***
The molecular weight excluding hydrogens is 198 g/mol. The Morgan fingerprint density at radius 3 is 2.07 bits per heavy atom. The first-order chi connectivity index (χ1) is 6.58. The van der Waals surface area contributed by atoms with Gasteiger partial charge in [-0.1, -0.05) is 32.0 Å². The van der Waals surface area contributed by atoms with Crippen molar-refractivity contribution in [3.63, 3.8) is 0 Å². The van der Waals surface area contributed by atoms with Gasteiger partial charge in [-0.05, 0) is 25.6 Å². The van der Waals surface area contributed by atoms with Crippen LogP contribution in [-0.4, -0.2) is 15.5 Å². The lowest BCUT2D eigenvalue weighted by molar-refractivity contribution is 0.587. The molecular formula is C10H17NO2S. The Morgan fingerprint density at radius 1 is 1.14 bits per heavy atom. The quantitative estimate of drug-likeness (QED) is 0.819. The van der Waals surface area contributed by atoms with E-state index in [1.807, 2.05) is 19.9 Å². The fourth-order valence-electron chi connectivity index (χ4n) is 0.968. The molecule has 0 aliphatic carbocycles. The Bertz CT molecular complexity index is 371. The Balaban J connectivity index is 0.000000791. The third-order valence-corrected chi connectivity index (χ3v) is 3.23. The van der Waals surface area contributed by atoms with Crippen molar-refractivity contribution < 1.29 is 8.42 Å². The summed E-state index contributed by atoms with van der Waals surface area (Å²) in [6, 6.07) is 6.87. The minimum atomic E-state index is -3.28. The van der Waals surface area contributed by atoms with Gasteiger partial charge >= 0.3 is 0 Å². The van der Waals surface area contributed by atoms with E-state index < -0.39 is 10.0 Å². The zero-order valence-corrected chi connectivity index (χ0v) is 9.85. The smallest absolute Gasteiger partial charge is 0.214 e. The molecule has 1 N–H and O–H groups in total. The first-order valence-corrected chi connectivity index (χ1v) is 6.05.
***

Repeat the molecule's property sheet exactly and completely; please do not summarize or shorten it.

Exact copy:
The molecular weight excluding hydrogens is 198 g/mol. The Morgan fingerprint density at radius 3 is 2.07 bits per heavy atom. The first-order chi connectivity index (χ1) is 6.58. The van der Waals surface area contributed by atoms with Gasteiger partial charge in [-0.1, -0.05) is 32.0 Å². The van der Waals surface area contributed by atoms with Crippen molar-refractivity contribution in [3.63, 3.8) is 0 Å². The van der Waals surface area contributed by atoms with Gasteiger partial charge in [-0.05, 0) is 25.6 Å². The van der Waals surface area contributed by atoms with Crippen LogP contribution in [-0.4, -0.2) is 15.5 Å². The lowest BCUT2D eigenvalue weighted by molar-refractivity contribution is 0.587. The molecular formula is C10H17NO2S. The Morgan fingerprint density at radius 1 is 1.14 bits per heavy atom. The quantitative estimate of drug-likeness (QED) is 0.819. The van der Waals surface area contributed by atoms with E-state index in [1.807, 2.05) is 19.9 Å². The fourth-order valence-electron chi connectivity index (χ4n) is 0.968. The molecule has 0 aliphatic carbocycles. The Bertz CT molecular complexity index is 371. The Balaban J connectivity index is 0.000000791. The third-order valence-corrected chi connectivity index (χ3v) is 3.23. The van der Waals surface area contributed by atoms with Crippen molar-refractivity contribution < 1.29 is 8.42 Å². The summed E-state index contributed by atoms with van der Waals surface area (Å²) in [6, 6.07) is 6.87. The minimum atomic E-state index is -3.28. The van der Waals surface area contributed by atoms with Gasteiger partial charge >= 0.3 is 0 Å². The van der Waals surface area contributed by atoms with E-state index < -0.39 is 10.0 Å². The zero-order valence-corrected chi connectivity index (χ0v) is 9.85. The smallest absolute Gasteiger partial charge is 0.214 e. The molecule has 1 N–H and O–H groups in total. The first-order valence-corrected chi connectivity index (χ1v) is 6.05.